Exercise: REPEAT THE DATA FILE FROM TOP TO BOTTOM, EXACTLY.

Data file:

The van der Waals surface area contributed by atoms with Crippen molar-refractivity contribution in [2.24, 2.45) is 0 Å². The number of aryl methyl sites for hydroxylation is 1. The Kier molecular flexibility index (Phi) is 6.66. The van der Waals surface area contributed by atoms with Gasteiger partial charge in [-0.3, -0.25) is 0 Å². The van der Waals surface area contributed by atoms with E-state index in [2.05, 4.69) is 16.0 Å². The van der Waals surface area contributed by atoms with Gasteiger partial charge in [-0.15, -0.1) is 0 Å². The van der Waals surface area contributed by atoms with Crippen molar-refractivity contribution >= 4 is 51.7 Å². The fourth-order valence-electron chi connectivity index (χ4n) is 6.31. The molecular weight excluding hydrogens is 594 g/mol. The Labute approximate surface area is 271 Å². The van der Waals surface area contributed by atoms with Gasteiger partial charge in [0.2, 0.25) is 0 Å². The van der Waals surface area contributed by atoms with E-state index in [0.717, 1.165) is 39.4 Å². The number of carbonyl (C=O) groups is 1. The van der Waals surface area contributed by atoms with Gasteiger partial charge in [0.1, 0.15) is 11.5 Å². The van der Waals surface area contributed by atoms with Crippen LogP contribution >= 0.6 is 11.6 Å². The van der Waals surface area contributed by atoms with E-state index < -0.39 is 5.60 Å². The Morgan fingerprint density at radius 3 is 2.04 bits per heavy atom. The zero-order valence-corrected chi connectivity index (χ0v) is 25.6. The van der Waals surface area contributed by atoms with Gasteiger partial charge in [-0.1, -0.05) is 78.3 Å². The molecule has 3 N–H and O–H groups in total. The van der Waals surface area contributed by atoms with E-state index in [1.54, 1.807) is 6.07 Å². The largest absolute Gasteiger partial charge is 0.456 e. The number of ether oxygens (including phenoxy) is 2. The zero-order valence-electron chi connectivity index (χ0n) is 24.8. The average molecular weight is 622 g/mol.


The van der Waals surface area contributed by atoms with Crippen molar-refractivity contribution in [2.24, 2.45) is 0 Å². The number of aryl methyl sites for hydroxylation is 1. The Kier molecular flexibility index (Phi) is 6.66. The van der Waals surface area contributed by atoms with Gasteiger partial charge in [-0.3, -0.25) is 0 Å². The van der Waals surface area contributed by atoms with E-state index in [2.05, 4.69) is 16.0 Å². The van der Waals surface area contributed by atoms with Gasteiger partial charge in [-0.15, -0.1) is 0 Å². The van der Waals surface area contributed by atoms with Crippen molar-refractivity contribution >= 4 is 51.7 Å². The fourth-order valence-electron chi connectivity index (χ4n) is 6.31. The molecular weight excluding hydrogens is 594 g/mol. The Labute approximate surface area is 271 Å². The van der Waals surface area contributed by atoms with Gasteiger partial charge in [0.2, 0.25) is 0 Å². The van der Waals surface area contributed by atoms with E-state index in [0.717, 1.165) is 39.4 Å². The number of carbonyl (C=O) groups is 1. The van der Waals surface area contributed by atoms with Gasteiger partial charge in [0.1, 0.15) is 11.5 Å². The van der Waals surface area contributed by atoms with Crippen LogP contribution >= 0.6 is 11.6 Å². The van der Waals surface area contributed by atoms with E-state index < -0.39 is 5.60 Å². The Morgan fingerprint density at radius 3 is 2.04 bits per heavy atom. The zero-order valence-corrected chi connectivity index (χ0v) is 25.6. The van der Waals surface area contributed by atoms with Gasteiger partial charge in [-0.1, -0.05) is 78.3 Å². The molecule has 3 N–H and O–H groups in total. The van der Waals surface area contributed by atoms with E-state index in [1.54, 1.807) is 6.07 Å². The largest absolute Gasteiger partial charge is 0.456 e. The number of ether oxygens (including phenoxy) is 2. The zero-order valence-electron chi connectivity index (χ0n) is 24.8. The average molecular weight is 622 g/mol.